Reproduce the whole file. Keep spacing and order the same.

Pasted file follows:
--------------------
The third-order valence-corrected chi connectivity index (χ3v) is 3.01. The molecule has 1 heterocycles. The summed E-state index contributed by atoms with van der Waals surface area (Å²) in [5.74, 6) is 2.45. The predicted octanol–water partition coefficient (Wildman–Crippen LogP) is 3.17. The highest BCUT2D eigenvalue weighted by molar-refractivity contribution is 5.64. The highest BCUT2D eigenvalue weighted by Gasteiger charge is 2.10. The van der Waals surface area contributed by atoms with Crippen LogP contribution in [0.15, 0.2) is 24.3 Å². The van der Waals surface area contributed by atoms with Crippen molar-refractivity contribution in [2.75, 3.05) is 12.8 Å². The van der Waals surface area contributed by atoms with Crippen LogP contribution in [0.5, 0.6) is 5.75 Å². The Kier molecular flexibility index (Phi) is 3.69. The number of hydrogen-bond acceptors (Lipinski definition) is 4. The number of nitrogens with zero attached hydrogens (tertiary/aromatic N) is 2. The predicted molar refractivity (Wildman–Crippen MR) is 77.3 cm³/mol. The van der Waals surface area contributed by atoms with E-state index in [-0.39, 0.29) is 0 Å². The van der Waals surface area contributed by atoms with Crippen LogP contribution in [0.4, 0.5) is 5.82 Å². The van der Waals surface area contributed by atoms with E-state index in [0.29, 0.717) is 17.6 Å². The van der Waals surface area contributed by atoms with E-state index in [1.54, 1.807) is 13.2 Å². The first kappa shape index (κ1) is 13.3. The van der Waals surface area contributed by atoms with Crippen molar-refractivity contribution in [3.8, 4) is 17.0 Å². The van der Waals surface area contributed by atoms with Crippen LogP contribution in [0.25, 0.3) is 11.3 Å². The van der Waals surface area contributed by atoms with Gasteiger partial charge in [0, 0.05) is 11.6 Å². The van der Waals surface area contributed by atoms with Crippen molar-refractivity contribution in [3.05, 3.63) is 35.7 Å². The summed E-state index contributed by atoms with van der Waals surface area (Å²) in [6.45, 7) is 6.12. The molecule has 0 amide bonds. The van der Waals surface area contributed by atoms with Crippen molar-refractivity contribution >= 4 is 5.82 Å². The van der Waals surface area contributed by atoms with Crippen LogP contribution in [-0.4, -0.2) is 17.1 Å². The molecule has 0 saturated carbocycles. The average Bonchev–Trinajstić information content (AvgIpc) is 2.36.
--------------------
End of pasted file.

The third-order valence-corrected chi connectivity index (χ3v) is 3.01. The molecule has 1 heterocycles. The summed E-state index contributed by atoms with van der Waals surface area (Å²) in [5.74, 6) is 2.45. The predicted octanol–water partition coefficient (Wildman–Crippen LogP) is 3.17. The highest BCUT2D eigenvalue weighted by molar-refractivity contribution is 5.64. The highest BCUT2D eigenvalue weighted by Gasteiger charge is 2.10. The van der Waals surface area contributed by atoms with Crippen LogP contribution in [0.15, 0.2) is 24.3 Å². The van der Waals surface area contributed by atoms with Crippen molar-refractivity contribution in [2.75, 3.05) is 12.8 Å². The van der Waals surface area contributed by atoms with Crippen LogP contribution in [0.5, 0.6) is 5.75 Å². The Kier molecular flexibility index (Phi) is 3.69. The number of hydrogen-bond acceptors (Lipinski definition) is 4. The number of nitrogens with zero attached hydrogens (tertiary/aromatic N) is 2. The predicted molar refractivity (Wildman–Crippen MR) is 77.3 cm³/mol. The van der Waals surface area contributed by atoms with E-state index in [-0.39, 0.29) is 0 Å². The van der Waals surface area contributed by atoms with Crippen LogP contribution in [0.4, 0.5) is 5.82 Å². The van der Waals surface area contributed by atoms with E-state index in [0.29, 0.717) is 17.6 Å². The van der Waals surface area contributed by atoms with E-state index in [1.54, 1.807) is 13.2 Å². The first kappa shape index (κ1) is 13.3. The van der Waals surface area contributed by atoms with Crippen molar-refractivity contribution in [3.8, 4) is 17.0 Å². The van der Waals surface area contributed by atoms with Crippen LogP contribution in [0.25, 0.3) is 11.3 Å². The van der Waals surface area contributed by atoms with Gasteiger partial charge in [0, 0.05) is 11.6 Å². The van der Waals surface area contributed by atoms with Crippen molar-refractivity contribution in [3.05, 3.63) is 35.7 Å². The summed E-state index contributed by atoms with van der Waals surface area (Å²) in [6.45, 7) is 6.12. The molecule has 0 amide bonds. The van der Waals surface area contributed by atoms with Crippen molar-refractivity contribution >= 4 is 5.82 Å². The van der Waals surface area contributed by atoms with Crippen LogP contribution in [-0.4, -0.2) is 17.1 Å². The molecule has 0 saturated carbocycles. The average Bonchev–Trinajstić information content (AvgIpc) is 2.36.